“Paradoxically, with these shows, we as viewers forge what’s called a parasocial relationship, which is like a friendship or personal relationship with a character on TV,” Lindemann said. “We want to see this wealth. We can live vicariously through it. You get to exist in this hyperreality where you almost get to feel like you’re a part of it.”

The most recent season of “Selling Sunset” brought in about 3.2 million streaming viewers per episode, according to Nielsen Media Research; “Buying Beverly Hills” drew 1.7 million per episode in its first season and numbers for its second season, which premiered March 22, are up about 5%.

Unlike the Oscars or the Golden Globes, the Power Broker Awards don’t celebrate actors, directors or screenwriters. They celebrate real estate agents. Ariana Drehsler for The New York Times

For comparison, “The Real Housewives of Beverly Hills” (on which Umansky’s estranged wife, Kyle Richards, regularly discusses their relationship) peaked at 2.5 million views in its latest season.

‘Growing My Name’

“Every agent today is trying to get their own show,” said Alexander Ali, founder of the Society Group, a Los Angeles-based public relations firm that exclusively markets celebrity agents and their properties. “You’ll be hard-pressed to find an agent who doesn’t have social media and a PR strategy.”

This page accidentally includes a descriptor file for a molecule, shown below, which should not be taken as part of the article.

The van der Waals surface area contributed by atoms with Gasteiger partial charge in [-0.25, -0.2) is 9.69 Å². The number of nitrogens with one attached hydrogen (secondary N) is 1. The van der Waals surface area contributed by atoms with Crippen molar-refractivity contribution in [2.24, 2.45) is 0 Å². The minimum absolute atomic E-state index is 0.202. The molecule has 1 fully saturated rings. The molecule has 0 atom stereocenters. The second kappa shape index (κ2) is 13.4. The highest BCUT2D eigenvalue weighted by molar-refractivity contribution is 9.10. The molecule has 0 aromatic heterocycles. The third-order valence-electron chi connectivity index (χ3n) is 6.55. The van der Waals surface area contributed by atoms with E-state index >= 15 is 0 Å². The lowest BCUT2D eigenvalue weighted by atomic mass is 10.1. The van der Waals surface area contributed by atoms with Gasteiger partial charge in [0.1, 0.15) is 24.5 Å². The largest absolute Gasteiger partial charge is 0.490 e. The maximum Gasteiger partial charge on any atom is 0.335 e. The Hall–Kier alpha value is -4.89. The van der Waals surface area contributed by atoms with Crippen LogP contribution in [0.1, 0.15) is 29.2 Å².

His company represents agents who have worked with the Kardashians, Ariana Grande and Justin Timberlake — Ali calls it “the CAA of real estate,” referring to the Hollywood talent agency. Three years ago, he decided to create the Power Broker Awards.

The Hollywood Reporter, which since 2017 has invested heavily in its real estate coverage, has been a co-sponsor of the awards since their inception. The magazine publishes an annual list of the top agents in Los Angeles and New York based on their sales volume, homes sold to Hollywood clients, and visibility in the media.

Three times a year, in Los Angeles, Miami and New York, Ali partners with The Wall Street Journal for an event called “Upfronts,” a sneak preview of real estate listings that top agents plan to put on the market later in the year. It is held in a film screening room and modeled after the annual presentations that television networks make to entice advertisers to their upcoming shows.

Many luxury agents now say that in a market that’s more crowded than ever, appearing on television is one of the most effective ways to stay ahead of the pack. The days when agents’ options for luring clients were limited to splashing their faces on bus-stop benches and taking out ads in the back page of the Pennysaver are long gone.

In the real estate brokerage industry, as in the housing market — where median home prices are now six times the median American income and a majority of American renters are spending more than 30% of their income on rent and utilities — there is a chasm between the haves and have-nots. The average agent earns $46,014 a year, according to the National Association of Realtors. Umansky’s net worth is $100 million, according to reports.

“When I decided to go on television, I said, if I’m going to do this, it’s going to be for the sake of the business and the sake of growing my name,” Umansky, 53, said in an interview.

He got his start in real estate at the firm Hilton & Hyland, which is owned by his brother-in-law Richard Hilton (of the Hilton hotel dynasty). Umansky first appeared on “Real Housewives” in 2010 and then capitalized on the exposure to launch his own real estate company, the Agency, in 2011. “Buying Beverly Hills” premiered in 2022. The Agency earned $12.4 billion in sales that year — over $1 billion more than in 2021.